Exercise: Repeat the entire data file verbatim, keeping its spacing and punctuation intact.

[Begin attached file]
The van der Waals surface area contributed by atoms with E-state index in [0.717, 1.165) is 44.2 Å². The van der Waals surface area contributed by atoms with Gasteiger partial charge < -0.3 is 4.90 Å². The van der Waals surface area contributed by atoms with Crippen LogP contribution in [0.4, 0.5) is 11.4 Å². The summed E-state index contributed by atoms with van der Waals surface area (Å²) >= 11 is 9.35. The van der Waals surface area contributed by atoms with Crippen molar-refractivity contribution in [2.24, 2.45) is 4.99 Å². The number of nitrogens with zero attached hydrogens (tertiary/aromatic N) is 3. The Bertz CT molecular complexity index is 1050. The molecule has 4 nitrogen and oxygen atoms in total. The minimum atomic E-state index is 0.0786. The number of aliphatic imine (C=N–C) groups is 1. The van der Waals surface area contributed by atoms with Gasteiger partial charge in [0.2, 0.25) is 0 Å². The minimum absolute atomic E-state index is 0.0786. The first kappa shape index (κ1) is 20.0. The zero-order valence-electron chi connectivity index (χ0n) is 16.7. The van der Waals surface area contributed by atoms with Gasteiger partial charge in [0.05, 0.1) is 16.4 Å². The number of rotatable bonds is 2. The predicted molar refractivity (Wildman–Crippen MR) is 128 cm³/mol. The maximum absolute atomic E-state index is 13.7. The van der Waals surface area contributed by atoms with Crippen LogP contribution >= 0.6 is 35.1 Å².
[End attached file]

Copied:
The van der Waals surface area contributed by atoms with E-state index in [0.717, 1.165) is 44.2 Å². The van der Waals surface area contributed by atoms with Gasteiger partial charge < -0.3 is 4.90 Å². The van der Waals surface area contributed by atoms with Crippen LogP contribution in [0.4, 0.5) is 11.4 Å². The summed E-state index contributed by atoms with van der Waals surface area (Å²) >= 11 is 9.35. The van der Waals surface area contributed by atoms with Crippen molar-refractivity contribution in [2.24, 2.45) is 4.99 Å². The number of nitrogens with zero attached hydrogens (tertiary/aromatic N) is 3. The Bertz CT molecular complexity index is 1050. The molecule has 4 nitrogen and oxygen atoms in total. The minimum atomic E-state index is 0.0786. The number of aliphatic imine (C=N–C) groups is 1. The van der Waals surface area contributed by atoms with Gasteiger partial charge in [0.2, 0.25) is 0 Å². The minimum absolute atomic E-state index is 0.0786. The first kappa shape index (κ1) is 20.0. The zero-order valence-electron chi connectivity index (χ0n) is 16.7. The van der Waals surface area contributed by atoms with Gasteiger partial charge in [0.05, 0.1) is 16.4 Å². The number of rotatable bonds is 2. The predicted molar refractivity (Wildman–Crippen MR) is 128 cm³/mol. The maximum absolute atomic E-state index is 13.7. The van der Waals surface area contributed by atoms with Crippen LogP contribution >= 0.6 is 35.1 Å².